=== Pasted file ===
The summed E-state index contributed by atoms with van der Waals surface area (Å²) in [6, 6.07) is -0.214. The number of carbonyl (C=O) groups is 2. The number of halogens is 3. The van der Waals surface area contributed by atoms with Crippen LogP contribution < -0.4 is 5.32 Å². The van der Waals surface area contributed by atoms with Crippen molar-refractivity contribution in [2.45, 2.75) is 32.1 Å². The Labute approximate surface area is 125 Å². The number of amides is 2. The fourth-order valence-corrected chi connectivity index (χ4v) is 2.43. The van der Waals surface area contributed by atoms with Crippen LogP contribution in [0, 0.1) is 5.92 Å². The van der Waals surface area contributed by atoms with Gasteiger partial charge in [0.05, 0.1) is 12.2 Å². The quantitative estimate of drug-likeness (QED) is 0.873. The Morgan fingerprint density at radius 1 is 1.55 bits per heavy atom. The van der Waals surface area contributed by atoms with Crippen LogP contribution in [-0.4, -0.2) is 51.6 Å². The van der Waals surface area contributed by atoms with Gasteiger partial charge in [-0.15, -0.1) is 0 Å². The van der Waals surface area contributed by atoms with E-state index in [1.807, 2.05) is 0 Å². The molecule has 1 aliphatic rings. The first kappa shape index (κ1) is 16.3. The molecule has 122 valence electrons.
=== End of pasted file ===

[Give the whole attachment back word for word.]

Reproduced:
The summed E-state index contributed by atoms with van der Waals surface area (Å²) in [6, 6.07) is -0.214. The number of carbonyl (C=O) groups is 2. The number of halogens is 3. The van der Waals surface area contributed by atoms with Crippen LogP contribution < -0.4 is 5.32 Å². The van der Waals surface area contributed by atoms with Crippen molar-refractivity contribution in [2.45, 2.75) is 32.1 Å². The Labute approximate surface area is 125 Å². The number of amides is 2. The fourth-order valence-corrected chi connectivity index (χ4v) is 2.43. The van der Waals surface area contributed by atoms with Crippen LogP contribution in [0, 0.1) is 5.92 Å². The van der Waals surface area contributed by atoms with Gasteiger partial charge in [0.05, 0.1) is 12.2 Å². The quantitative estimate of drug-likeness (QED) is 0.873. The Morgan fingerprint density at radius 1 is 1.55 bits per heavy atom. The van der Waals surface area contributed by atoms with Crippen LogP contribution in [-0.4, -0.2) is 51.6 Å². The van der Waals surface area contributed by atoms with Gasteiger partial charge in [-0.15, -0.1) is 0 Å². The van der Waals surface area contributed by atoms with E-state index in [1.807, 2.05) is 0 Å². The molecule has 1 aliphatic rings. The first kappa shape index (κ1) is 16.3. The molecule has 122 valence electrons.